Handel & Haydn Elevate Purcell's 'Dido And Aeneas' Beyond A Typical Concert Experience
Semi-staged opera lives in a half-world — part orchestral concert, part dramatic presentation. The goal is straightforward: to involve the audience in a dramatic narrative. The challenge? Do that with only subtle gestures and movement; there's no costuming, and certainly no sets. The focus is on the music.
"We call it enhancing," says Aidan Lang, who directs the Handel & Haydn Society’s upcoming presentation of Purcell’s "Dido and Aeneas." "It is a concert first off, but we try to move people away from the concert experience."
"Dido and Aeneas" is Purcell's only true opera, and one of the earliest known English operas. It tells the story of doomed love and devotion to duty. Lang, who recently announced he’s leaving the directorship of Seattle Opera for a similar position with the Welsh National Opera, is teaming up with Handel & Haydn's music director Harry Christophers to present it at Jordan Hall on March 29 and 31.
Lang and Christophers have put on "Dido and Aeneas" several times together already, and also semi-staged productions of Purcell’s "The Fairy-Queen," Handel’s "Samson" and other Baroque operas.
“We strive for active engagement with the audience,” Christophers says. “Any acting is minimal.”
Lang and Christophers try to walk the line between focusing on the music and bringing the story of doomed love to life visually.
That proves tricky as the stage is filled with instrumentalists.
“Sitting and listening to an orchestra is fundamentally a static image,” Lang says. “As soon as you flip that around, even slightly, the audience shifts their focus. In a production like this, the orchestra has an active relationship with the audience, not a passive one.”
Lang couldn’t be more correct. Instrumentalists who are surrounded by singers in character, using even the most modest gestures, become actors themselves.
Nods, glances, hand gestures, small movements on the the stage — every single action brings the audience into a world that has long since past, but whose story remains relevant.
“We’re reimagining it,” Lang says, “so that people find a connection, so they find the universal truths that move from era to era.”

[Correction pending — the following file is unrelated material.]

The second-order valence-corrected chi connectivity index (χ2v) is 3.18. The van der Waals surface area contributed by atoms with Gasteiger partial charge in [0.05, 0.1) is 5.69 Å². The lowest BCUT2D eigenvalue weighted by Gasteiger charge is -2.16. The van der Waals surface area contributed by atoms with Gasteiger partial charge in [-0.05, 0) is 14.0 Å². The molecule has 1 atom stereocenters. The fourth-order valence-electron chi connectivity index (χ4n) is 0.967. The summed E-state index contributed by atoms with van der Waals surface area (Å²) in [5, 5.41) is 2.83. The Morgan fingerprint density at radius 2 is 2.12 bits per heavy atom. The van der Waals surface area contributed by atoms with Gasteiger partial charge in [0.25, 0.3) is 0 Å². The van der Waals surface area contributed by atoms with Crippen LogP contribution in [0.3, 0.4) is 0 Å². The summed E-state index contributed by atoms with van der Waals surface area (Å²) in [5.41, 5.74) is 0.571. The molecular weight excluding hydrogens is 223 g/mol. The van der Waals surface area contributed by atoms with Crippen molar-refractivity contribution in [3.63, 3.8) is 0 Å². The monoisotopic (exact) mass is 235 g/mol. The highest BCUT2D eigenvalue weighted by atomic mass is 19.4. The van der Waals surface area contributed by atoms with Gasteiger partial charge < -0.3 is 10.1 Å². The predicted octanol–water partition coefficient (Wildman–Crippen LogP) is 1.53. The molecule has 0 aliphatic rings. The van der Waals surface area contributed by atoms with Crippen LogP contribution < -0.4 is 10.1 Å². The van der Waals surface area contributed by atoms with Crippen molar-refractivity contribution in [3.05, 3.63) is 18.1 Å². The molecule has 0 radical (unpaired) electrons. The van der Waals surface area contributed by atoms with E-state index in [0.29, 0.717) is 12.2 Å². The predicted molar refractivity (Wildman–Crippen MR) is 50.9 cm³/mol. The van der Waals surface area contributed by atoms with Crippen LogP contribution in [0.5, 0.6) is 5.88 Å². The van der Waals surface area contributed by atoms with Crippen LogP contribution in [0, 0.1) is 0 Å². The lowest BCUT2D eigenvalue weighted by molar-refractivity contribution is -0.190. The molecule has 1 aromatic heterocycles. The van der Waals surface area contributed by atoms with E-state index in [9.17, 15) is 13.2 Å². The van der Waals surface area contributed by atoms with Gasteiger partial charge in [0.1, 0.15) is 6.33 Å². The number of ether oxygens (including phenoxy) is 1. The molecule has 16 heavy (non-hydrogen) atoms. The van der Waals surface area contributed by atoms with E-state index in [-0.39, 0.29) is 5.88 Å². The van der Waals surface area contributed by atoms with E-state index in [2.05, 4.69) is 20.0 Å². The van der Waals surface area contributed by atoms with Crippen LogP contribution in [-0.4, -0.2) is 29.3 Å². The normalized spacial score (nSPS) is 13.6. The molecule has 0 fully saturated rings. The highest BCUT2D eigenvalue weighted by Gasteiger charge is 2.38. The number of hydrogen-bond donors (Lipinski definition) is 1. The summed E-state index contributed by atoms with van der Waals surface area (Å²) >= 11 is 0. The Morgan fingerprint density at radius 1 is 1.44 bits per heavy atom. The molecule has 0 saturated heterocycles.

Mezzo Susan Bickley sings Dido, and baritone David McFerrin her duty-bound lover Aeneas. Sailors and witches round out the cast — Purcell inserted a "Macbeth"-like twist to the story, with a pair of sorceresses to help drive the plot. Bass-baritone Matthew Brook, countertenor Reginald Mobley, and sopranos Sarah Yanovitch, Sonja DuToit Tengblad, Margot Rood and Sarah Brailey round out the cast. They’ll recreate the story of the queen of Carthage, welcoming the wandering warrior to her court, then falling in love with disastrous consequences.
“At the heart of it is the story of Dido and Aeneas, of love and duty,” Lang says. “With her dalliance in love, her kingdom is suffering. Just as Aeneas has a sense of duty, she does as well. And she’s taking leave of her people.”
As both directors point out, the physical gestures are meant to aid the music — not replace it, or overwhelm it. The strength of the score, and the idiosyncratic brilliance of Purcell’s text-settings, are the real core.
“Purcell is quintessential English,” Christophers says. “He’s a Londoner through and through. He wrote so much music with that English quirkiness. He had great insight into the personalities he wrote for, and he really gets the text. No English composer wrote for the English language like Purcell.”
Extensive experience staging Baroque operas has taught Christophers more about bringing the music to life.
“We all knew Purcell was good, but we didn’t know why,” he says. The resurgence in popularity of early opera, and the increased number of performances worldwide, have offered insights into the music.
“Purcell has benefited from the early-music movement, from repeated performances,” he says. “We had to play his music in order to stop making little corrections to it.”
The practice of correcting a score may seem strange — but in the less precise world of Baroque notation, the idea that the musicians simply play the notes in front of them is hardly true. Possibilities for interpretation are everywhere.
“We now believe in Purcell’s rhythms, we don’t try to iron everything out,” Christophers says. “The continuo players have free license to improvise — I tell them, ‘You’ve got to go further to make total sense of it.’ ”
Making sense of the sweeping tale in the intimate confines of Jordan Hall, with limited action, no costumes or props — this might feel like a burden for some directors, but Lang embraces it. Having the audience close to the action approximates contemporary concert-going experiences.
“In Jordan Hall you can make it a rock concert with Baroque music,” Lang says. “You can give it sharpness, and focus the audience, move them out of their comfort zone.”
Out of a comfort zone perhaps, but neither the musicians nor the audience are ever far from the directness of Purcell’s message.
“The singers are not clutching a score,” Lang says. “There’s nothing in the way. They’re trying to speak to people today, not just about a piece of the past.”
The Handel & Haydn Society performs Purcell’s opera "Dido and Aeneas" on March 29 and 31 at New England Conservatory’s Jordan Hall. H&H performs the same program March 30 in the Temple of Dendur at New York’s Metropolitan Museum.